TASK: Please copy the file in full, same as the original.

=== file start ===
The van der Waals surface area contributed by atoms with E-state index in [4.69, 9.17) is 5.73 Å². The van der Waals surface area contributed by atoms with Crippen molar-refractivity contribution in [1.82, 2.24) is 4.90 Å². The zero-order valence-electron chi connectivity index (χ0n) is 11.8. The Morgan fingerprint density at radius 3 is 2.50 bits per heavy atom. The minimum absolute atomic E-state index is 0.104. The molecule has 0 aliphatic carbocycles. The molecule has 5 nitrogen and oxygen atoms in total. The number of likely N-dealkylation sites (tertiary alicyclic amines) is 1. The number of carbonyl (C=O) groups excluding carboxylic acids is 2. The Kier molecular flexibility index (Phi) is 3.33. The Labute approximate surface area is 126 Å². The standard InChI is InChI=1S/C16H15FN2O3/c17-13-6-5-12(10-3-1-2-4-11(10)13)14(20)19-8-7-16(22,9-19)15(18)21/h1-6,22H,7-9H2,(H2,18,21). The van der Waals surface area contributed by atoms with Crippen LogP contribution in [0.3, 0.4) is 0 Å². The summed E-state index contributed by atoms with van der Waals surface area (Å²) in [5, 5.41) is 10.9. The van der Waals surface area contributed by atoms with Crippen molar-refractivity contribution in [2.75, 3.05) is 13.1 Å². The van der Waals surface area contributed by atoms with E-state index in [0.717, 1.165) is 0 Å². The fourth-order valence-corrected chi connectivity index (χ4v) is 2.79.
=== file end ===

The van der Waals surface area contributed by atoms with E-state index in [4.69, 9.17) is 5.73 Å². The van der Waals surface area contributed by atoms with Crippen molar-refractivity contribution in [1.82, 2.24) is 4.90 Å². The zero-order valence-electron chi connectivity index (χ0n) is 11.8. The Morgan fingerprint density at radius 3 is 2.50 bits per heavy atom. The minimum absolute atomic E-state index is 0.104. The molecule has 0 aliphatic carbocycles. The molecule has 5 nitrogen and oxygen atoms in total. The number of likely N-dealkylation sites (tertiary alicyclic amines) is 1. The number of carbonyl (C=O) groups excluding carboxylic acids is 2. The Kier molecular flexibility index (Phi) is 3.33. The Labute approximate surface area is 126 Å². The standard InChI is InChI=1S/C16H15FN2O3/c17-13-6-5-12(10-3-1-2-4-11(10)13)14(20)19-8-7-16(22,9-19)15(18)21/h1-6,22H,7-9H2,(H2,18,21). The van der Waals surface area contributed by atoms with Crippen LogP contribution in [0.3, 0.4) is 0 Å². The summed E-state index contributed by atoms with van der Waals surface area (Å²) in [5, 5.41) is 10.9. The van der Waals surface area contributed by atoms with Crippen molar-refractivity contribution in [2.75, 3.05) is 13.1 Å². The van der Waals surface area contributed by atoms with E-state index in [0.717, 1.165) is 0 Å². The fourth-order valence-corrected chi connectivity index (χ4v) is 2.79.